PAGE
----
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Topic: BOWLS of polymer clay  (Read 7052 times)
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Polybeadry
« Reply #10 on: June 13, 2006 12:36:47 PM »

Wow, did the kids make those canes and the designs in the clay too, or did they just shape them? Those are awesome for an adult, much less a sixth grader! I'm impressed! Wow!
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Diane B.
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« Reply #11 on: June 13, 2006 03:10:02 PM »

Quote
did the kids make those canes and the designs in the clay too, or did they just shape them? Those are awesome. . .


Thanks, I think so too!  The kids were Very Proud  Grin
As for whether they made the canes, I answered that in my last reply so just check down a few responses.


I hope some of you guys will try a bowl or two... they're so-o-o fun. 

If you start out by making a really short-walled bowl** over a glass custard bowl, e.g., and just use a simple cane like maybe a spiral-jellyroll, it should be a breeze.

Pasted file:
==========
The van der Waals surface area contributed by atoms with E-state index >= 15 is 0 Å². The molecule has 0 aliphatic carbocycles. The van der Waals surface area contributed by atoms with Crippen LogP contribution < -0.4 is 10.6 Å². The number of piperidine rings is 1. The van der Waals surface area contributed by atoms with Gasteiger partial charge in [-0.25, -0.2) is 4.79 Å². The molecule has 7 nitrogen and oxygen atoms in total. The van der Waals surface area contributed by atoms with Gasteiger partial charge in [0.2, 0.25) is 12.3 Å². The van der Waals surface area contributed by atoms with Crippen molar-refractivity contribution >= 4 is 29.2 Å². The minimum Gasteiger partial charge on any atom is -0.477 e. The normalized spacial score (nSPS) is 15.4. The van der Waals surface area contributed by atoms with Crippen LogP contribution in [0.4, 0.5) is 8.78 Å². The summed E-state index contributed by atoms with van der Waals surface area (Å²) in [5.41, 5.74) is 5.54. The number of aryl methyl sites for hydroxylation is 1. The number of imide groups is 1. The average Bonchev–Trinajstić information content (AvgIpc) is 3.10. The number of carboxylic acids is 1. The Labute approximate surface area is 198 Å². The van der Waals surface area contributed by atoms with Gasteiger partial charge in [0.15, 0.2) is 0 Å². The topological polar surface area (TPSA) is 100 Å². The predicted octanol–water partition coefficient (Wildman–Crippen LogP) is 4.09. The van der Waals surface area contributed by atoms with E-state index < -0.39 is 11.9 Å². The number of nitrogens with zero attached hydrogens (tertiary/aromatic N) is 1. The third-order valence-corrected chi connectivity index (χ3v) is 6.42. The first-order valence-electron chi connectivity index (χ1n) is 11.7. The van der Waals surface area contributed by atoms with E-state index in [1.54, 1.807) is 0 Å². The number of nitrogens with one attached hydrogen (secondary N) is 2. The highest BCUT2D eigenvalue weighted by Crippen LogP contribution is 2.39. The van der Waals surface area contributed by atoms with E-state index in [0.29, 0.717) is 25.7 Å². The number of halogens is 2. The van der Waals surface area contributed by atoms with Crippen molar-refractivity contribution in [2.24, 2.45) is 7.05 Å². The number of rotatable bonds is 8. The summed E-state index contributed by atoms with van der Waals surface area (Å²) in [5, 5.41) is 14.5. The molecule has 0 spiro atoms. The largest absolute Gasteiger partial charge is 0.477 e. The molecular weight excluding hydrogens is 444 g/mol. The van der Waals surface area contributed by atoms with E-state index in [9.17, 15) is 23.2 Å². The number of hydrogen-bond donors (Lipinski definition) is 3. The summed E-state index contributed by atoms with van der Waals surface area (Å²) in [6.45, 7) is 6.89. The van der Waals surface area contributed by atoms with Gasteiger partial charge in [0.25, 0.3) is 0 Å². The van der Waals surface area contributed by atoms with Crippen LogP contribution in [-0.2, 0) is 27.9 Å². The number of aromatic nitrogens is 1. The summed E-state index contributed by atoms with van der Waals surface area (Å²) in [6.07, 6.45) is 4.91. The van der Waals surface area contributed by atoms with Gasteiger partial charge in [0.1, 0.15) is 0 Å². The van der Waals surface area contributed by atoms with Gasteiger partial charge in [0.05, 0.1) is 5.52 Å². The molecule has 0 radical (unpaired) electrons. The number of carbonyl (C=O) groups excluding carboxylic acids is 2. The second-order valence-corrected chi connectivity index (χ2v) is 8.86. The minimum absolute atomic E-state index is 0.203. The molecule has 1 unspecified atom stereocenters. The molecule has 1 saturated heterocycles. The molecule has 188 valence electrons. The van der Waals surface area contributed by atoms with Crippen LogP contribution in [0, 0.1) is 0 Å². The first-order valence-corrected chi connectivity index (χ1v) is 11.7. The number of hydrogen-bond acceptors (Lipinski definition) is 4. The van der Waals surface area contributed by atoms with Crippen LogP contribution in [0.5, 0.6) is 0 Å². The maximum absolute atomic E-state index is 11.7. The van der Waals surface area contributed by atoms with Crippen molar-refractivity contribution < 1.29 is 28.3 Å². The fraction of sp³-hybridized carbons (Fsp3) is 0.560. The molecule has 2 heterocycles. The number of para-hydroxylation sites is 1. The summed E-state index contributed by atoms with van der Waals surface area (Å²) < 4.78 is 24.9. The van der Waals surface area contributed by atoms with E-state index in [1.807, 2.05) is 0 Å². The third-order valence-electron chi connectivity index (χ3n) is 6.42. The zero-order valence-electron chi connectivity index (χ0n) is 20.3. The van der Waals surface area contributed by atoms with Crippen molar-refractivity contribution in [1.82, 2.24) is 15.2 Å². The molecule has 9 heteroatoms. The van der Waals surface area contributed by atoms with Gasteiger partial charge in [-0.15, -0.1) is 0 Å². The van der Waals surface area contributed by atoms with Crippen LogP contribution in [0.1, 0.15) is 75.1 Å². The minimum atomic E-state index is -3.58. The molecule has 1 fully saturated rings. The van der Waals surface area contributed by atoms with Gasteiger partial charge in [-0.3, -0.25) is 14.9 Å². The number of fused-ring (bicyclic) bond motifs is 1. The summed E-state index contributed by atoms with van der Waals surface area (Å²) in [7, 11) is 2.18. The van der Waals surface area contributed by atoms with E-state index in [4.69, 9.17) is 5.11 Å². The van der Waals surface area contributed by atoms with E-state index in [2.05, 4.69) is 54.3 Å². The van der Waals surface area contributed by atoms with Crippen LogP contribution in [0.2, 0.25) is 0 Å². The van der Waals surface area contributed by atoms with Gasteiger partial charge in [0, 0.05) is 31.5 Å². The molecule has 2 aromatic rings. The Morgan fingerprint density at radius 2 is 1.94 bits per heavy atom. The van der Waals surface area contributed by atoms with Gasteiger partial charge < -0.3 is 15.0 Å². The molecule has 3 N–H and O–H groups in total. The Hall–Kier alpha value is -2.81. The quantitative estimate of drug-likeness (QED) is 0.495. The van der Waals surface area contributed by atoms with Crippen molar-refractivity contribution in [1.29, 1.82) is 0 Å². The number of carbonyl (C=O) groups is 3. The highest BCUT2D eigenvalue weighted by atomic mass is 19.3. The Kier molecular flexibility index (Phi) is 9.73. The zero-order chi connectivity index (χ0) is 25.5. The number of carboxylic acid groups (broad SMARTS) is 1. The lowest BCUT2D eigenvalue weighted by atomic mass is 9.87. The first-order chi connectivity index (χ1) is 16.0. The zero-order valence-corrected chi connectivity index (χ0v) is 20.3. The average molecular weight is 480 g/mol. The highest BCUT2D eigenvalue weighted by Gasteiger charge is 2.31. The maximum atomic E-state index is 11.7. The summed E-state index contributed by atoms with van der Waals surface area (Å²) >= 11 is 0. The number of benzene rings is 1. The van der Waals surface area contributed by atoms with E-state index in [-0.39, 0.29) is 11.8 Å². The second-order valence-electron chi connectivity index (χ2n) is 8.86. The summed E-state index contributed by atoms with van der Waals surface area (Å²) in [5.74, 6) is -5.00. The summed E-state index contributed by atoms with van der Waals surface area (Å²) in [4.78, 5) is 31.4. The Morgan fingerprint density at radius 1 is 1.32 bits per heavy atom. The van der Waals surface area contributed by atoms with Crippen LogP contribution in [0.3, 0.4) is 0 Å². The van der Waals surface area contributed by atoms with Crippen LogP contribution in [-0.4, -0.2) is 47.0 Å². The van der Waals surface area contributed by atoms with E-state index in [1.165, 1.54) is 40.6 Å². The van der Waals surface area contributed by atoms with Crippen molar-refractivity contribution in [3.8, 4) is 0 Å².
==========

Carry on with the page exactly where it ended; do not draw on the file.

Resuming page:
**I made a bunch of little short ones for holding my earrings at night.

To apply cane slices directly on the bowl, the jellyroll cane could be left round and the slices from it applied overlapping each other (then flattened before baking with a hand roller, or by rubbing over a thin sheet of paper placed over them)... or the jellyroll cane could be reshaped into a squared cane, and the slices applied butting each other (then smooth same as above).

If you want to try a draped bowl, lay all the slices on a sheet of waxed paper in a rough disk shape (overlapping or not)... then later flatten all the slices into a smooth sheet by putting another sheet of waxed paper over the slice sheet and rolling over it with a roller of some kind (even a straight-sided drinking glass will work)... lay a tissue over an upturned glass bowl and drape the flattened disk over it, arranging the excess as a fluted edge
(... or leave the tissue off and snug the whole disk around the glass bowl slowly and gently so that it touches the glass all over, like the cane slice bowls)
 
... bake 265-275 15-20 minutes...let cool just a bit, then remove (pop off the cane slice or snugged clay ones as suggested below... the loosely-draped ones should lift off easily)

You can even give the bowl more "importance" Cheesy by giving it feet too.  Just press 3-4 clay balls onto the bottom of the bowl, or press on a ring-rope of clay, but most any thick shape should work.